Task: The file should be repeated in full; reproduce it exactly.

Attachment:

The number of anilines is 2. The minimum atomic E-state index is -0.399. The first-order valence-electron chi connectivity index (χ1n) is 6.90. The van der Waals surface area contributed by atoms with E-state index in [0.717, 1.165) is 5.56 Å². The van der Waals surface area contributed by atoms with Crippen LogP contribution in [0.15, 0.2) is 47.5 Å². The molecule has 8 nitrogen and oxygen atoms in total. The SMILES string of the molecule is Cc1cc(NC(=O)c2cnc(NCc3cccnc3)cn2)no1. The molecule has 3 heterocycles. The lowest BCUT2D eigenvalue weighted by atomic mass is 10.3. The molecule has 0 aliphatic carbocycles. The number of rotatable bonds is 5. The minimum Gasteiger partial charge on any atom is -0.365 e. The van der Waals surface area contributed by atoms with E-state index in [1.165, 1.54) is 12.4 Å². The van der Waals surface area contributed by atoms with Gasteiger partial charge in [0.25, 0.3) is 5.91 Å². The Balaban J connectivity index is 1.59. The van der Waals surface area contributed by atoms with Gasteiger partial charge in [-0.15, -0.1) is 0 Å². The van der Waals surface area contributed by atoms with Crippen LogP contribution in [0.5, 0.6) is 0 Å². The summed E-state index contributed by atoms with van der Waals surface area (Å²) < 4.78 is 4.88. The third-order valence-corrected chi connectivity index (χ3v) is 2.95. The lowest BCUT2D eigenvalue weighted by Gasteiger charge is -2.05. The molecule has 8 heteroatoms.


The number of anilines is 2. The minimum atomic E-state index is -0.399. The first-order valence-electron chi connectivity index (χ1n) is 6.90. The van der Waals surface area contributed by atoms with E-state index in [0.717, 1.165) is 5.56 Å². The van der Waals surface area contributed by atoms with Crippen LogP contribution in [0.15, 0.2) is 47.5 Å². The molecule has 8 nitrogen and oxygen atoms in total. The SMILES string of the molecule is Cc1cc(NC(=O)c2cnc(NCc3cccnc3)cn2)no1. The molecule has 3 heterocycles. The lowest BCUT2D eigenvalue weighted by atomic mass is 10.3. The molecule has 0 aliphatic carbocycles. The number of rotatable bonds is 5. The minimum Gasteiger partial charge on any atom is -0.365 e. The van der Waals surface area contributed by atoms with E-state index in [1.165, 1.54) is 12.4 Å². The van der Waals surface area contributed by atoms with Gasteiger partial charge in [0.25, 0.3) is 5.91 Å². The Balaban J connectivity index is 1.59. The van der Waals surface area contributed by atoms with Gasteiger partial charge in [-0.15, -0.1) is 0 Å². The van der Waals surface area contributed by atoms with Crippen LogP contribution in [0.5, 0.6) is 0 Å². The summed E-state index contributed by atoms with van der Waals surface area (Å²) < 4.78 is 4.88. The third-order valence-corrected chi connectivity index (χ3v) is 2.95. The lowest BCUT2D eigenvalue weighted by Gasteiger charge is -2.05. The molecule has 8 heteroatoms.